Saturday, July 5, 2014

Fifth of July: Our not-quite freedom summer

MAYA ANGELOU took to Twitter on May 23 to send us a message, using the uncaged blue bird of the Internet to sing to us one more time. “Listen to yourself,” she tweeted, “and in that quietude you might hear the voice of God.”

And then, five days later, at the age of 86, she was gone. And like before, like always, she was everywhere.

She was so much and so long a part of our cultural foundation, it’s hard to think of when her voice and grace and style weren’t around to carry us through the rough passages of the national life. Her poetical voice speaks eloquently for itself; what’s been less thoroughly documented in the reservoir of posthumous praise is her standing as a rights activist in the 50’s and 60’s.

From her work with W.E.B. duBois in Ghana to a leadership role in the Southern Christian Leadership Conference, elbow to elbow with Martin Luther King Jr., to taking her place with Malcolm X in internationalizing the scope of understanding America’s racial dilemma, she set an example of all of us.

Her absence preceded another, one more deficit in the great American chain. The death of Ruby Dee, on June 11 at the age of 91, was another body blow for anyone who valued her work as an actress (from “Raisin in the Sun” to “American Gangster”) and another civil rights activist at the height of that era of our troubles.

Their losses, their absence on the cusp of this historic American season are measured against those of 50 years earlier, and the gains we’ve made since. Against all odds.

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In its reliable zeal for even-numbered observances, the media takes note of this as the 50th anniversary of Freedom Summer, the time of the historic voter registration drive meant to emancipate the American South of an undying racially-inspired chicanery at the ballot box.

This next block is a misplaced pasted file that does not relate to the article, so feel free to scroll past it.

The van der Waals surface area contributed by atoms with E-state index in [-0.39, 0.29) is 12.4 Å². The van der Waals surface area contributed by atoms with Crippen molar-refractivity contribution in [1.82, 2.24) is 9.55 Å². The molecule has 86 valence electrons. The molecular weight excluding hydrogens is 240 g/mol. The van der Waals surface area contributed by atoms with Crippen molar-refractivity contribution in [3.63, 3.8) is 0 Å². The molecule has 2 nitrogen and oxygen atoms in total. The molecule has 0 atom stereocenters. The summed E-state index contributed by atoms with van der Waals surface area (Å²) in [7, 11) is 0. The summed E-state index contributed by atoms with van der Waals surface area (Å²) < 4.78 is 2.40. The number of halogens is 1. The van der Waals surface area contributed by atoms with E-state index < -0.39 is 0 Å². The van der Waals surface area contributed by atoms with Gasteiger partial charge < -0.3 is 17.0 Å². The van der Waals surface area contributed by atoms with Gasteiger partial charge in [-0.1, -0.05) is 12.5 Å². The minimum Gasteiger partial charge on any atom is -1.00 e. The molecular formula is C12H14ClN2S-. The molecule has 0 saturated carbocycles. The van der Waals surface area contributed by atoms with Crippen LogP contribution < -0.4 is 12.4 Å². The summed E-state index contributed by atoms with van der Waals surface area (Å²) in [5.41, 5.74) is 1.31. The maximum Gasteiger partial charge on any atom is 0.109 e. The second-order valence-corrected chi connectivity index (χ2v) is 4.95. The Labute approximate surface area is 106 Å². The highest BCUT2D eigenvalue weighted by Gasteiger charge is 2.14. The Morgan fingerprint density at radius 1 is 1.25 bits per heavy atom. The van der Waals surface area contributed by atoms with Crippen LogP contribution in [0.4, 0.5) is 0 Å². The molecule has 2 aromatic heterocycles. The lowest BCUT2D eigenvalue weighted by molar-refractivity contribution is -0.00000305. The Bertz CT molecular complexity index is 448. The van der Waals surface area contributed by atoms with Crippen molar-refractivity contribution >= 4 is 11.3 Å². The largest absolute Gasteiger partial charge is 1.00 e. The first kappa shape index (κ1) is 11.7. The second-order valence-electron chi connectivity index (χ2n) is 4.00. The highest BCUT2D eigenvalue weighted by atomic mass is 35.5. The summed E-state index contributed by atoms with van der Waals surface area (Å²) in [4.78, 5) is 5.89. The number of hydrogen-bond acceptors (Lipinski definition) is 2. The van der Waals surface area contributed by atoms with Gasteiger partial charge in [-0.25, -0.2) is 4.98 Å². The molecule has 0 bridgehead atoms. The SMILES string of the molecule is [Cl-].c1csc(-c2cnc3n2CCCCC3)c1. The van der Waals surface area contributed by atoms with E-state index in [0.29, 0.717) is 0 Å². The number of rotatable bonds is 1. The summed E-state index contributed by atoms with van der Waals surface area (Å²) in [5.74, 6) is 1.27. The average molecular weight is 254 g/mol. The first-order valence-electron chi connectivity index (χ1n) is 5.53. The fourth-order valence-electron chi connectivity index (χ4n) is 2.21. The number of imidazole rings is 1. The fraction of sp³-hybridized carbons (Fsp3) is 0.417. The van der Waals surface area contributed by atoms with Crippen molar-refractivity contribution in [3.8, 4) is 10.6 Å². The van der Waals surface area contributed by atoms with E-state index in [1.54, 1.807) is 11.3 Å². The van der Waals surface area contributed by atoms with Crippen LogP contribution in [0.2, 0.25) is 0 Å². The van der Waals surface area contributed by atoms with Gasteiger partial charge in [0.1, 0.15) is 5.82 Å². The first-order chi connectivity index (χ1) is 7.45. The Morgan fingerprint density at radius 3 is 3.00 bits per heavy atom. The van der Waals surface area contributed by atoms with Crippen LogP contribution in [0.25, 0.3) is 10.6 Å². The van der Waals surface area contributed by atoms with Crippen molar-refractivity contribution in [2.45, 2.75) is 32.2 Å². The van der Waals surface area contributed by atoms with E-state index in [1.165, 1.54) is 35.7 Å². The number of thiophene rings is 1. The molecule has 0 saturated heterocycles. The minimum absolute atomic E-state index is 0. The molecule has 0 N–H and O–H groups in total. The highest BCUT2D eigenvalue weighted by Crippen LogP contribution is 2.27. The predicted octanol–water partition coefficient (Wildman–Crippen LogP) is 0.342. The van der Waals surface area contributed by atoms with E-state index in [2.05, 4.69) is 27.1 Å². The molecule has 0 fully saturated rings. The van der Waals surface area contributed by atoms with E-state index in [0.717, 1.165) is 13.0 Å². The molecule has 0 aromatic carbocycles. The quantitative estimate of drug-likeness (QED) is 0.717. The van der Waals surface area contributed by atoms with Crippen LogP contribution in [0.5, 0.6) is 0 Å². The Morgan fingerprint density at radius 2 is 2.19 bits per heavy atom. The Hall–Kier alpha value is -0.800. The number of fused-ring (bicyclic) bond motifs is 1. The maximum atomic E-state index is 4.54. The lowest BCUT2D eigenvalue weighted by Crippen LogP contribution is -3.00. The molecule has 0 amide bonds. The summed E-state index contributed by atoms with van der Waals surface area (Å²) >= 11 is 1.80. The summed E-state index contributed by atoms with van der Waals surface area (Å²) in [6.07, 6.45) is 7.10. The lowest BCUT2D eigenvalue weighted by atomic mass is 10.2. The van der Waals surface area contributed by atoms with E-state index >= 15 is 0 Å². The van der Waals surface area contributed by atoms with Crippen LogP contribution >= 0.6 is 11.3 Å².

June 21 marked the 50th anniversary of the disappearance of Michael Henry Schwerner, James Earl Chaney and Andrew Goodman, the triptych saints of Freedom Summer, three men who came south to register African Americans to vote, and who were shot to death sometime that day, their Ford station wagon torched and their bodies bulldozed 17 feet under an earthen dam near Philadelphia, Miss. They wouldn’t be discovered for another six weeks.

In a federal trial in 1967, seven men were convicted of federal charges of conspiracy and violating the workers’ civil rights. They were sentenced to prison terms of from three to 10 years. Edgar Killen, a Baptist minister and former recruiter for the Ku Klux Klan, was tried for the killings, but escaped conviction when a lone juror refused to convict him. Seven others also were acquitted.

In January 2005 Killen was arrested again, this time on state charges. His state trial began in June 2005, and he was convicted of manslaughter later that month. The U.S. Supreme Court rejected an appeal of his conviction last November.

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FOR MISSISSIPPI — an epicenter of the nation’s racial upheavals and a barometer of its changing racial tolerance — past is prologue. Benjamin Chaney, James’ younger brother, told me in June 2005: “If there was any interest on the part of the state of Mississippi to bring these people to justice, then all the people still alive and involved in this would have been brought to the grand jury.”

“We have all the evidence showing law enforcement officers involved," said Dave Dennis, the co-organizer of Freedom Summer, in June 2005. "The people who did this were much more widespread. ... This was a conspiracy on the part of the state of Mississippi and its elected officials to deter African Americans from their constitutional right to vote.”
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